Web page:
We know that the European Commission has its own vision with regard to the construction and further functioning of the gas pipe in the context of provisions of the EU Third Energy Package. For our part, we believe that the bilateral intergovernmental agreements concluded between Russia and members states of the South Stream are fundamental legal documents for the implementation of this project. European Union laws should not be applied retrospectively, to impede the performance of earlier agreements.

We intend consistently promote this project. We should not allow for Europe to be used for somebody’s interests, so that our joint continent becomes a hostage to short-sighted ideology-driven approach.

We are ready for a constructive dialogue with all the interested parties. This January, a special Russia-EU work group on issues of implementation of the South Stream was created, within the framework of which experts started to develop potential outcomes. Earlier we offered to the EU to conclude a special bilateral agreement regulating the principles of the functioning of trans-border energy infrastructure. A draft of this document was prepared and submitted to Brussels.

We are convinced that the countries of the European Union, including Bulgaria, should play a more active role in the dialogue between Russia and the European Commission, because this project is significant for their national economies and increasing of energy security.



26.01.2018 - Main foreign policy outcomes of 2017

In 2017, Russian diplomacy addressed multidimensional tasks to ensure national security and create a favourable external environment for our country's progressive development. Russia maintained an independent foreign policy, promoted a unifying agenda, and proposed constructive solutions to international problems and conflicts. It developed mutually beneficial relations with all interested states, and played an active role in the work of the UN, multilateral organisations and forums, including the G20, BRICS, the SCO, the OSCE, and the CSTO. Among other things, Russian policy has sought to prevent the destabilisation of international relations, and this responsible policy has met with broad understanding in the international community.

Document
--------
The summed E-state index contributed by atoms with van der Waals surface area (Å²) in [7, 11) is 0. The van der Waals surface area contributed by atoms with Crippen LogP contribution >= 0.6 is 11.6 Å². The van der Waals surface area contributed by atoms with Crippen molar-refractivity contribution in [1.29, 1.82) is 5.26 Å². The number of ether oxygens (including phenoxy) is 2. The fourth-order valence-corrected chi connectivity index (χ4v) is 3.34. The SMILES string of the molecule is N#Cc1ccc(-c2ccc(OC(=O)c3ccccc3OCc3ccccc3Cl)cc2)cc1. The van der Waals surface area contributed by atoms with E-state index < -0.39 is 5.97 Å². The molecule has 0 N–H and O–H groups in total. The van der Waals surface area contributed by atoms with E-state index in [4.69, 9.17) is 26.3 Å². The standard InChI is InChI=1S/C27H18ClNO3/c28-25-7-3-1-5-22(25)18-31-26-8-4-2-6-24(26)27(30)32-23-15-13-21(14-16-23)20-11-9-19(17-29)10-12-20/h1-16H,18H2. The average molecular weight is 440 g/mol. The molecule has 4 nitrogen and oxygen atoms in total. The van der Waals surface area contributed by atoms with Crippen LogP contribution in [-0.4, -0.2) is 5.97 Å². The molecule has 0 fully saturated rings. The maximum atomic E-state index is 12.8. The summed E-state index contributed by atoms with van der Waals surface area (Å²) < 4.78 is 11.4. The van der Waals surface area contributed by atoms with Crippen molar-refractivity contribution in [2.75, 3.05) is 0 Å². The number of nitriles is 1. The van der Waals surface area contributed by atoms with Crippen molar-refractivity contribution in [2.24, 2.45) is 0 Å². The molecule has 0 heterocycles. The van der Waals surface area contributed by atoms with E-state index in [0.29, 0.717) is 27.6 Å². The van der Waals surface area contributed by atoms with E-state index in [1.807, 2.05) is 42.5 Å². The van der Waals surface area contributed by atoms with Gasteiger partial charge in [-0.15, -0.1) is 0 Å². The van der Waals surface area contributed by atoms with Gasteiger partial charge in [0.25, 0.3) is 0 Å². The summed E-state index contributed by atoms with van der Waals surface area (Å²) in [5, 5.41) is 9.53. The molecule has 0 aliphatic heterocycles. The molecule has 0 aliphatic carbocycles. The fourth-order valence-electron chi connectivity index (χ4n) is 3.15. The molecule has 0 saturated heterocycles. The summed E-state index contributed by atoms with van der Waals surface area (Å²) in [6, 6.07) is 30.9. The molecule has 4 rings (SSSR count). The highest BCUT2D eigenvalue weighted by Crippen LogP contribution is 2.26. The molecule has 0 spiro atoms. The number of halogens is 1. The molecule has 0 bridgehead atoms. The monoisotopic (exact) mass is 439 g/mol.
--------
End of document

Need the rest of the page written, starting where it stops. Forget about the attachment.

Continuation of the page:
17.01.2018 - Ambassador Alexander Yakovenko's remarks at the unveiling of memorial plaque in Sayes Court Park

Dear Mayor, Dear Councillors, Lady Joan, Ladies and gentlemen, It is now 320 years ago that a truly remarkable man set foot in Deptford. As you know, the Russian Tsar Peter, later named the Great, visited Western Europe in 1697—1698 under the nickname of Peter Mikhailov, with his Grand Embassy. He was eager to find out about the latest achievements in science and technology and create new diplomatic alliances. Of course, England couldn’t escape his attention. He mostly studied shipbuilding at the famous Deptford Dockyard, but he also met King William III, and, reportedly, Isaac Newton. Peter’s landlord, the famous John Evelyn, was also a respected scientist – a founder member of the Royal Society.

13.12.2017 - Ambassador Alexander Yakovenko's remarks at the Presentation of the 2018 FIFA World Cup Russia by Russia 2018 Local Organising Committee.

Ladies and gentlemen, dear friends, I am pleased to welcome you to the Russian Embassy at the Presentation of the 2018 FIFA World Cup Russia by Russia 2018 Local Organising Committee. It’s a common knowledge, that football is the most popular game in the world. It is an honour for us to host the 2018 FIFA World Cup for the first time in the history of our country. I believe that those who come to Russia to support their national teams will leave with unforgettable memories.

08.12.2017 - Ambassador Alexander Yakovenko's remarks at the Roscosmos "Sputnik" exhibition launch at Rossotrudnichestvo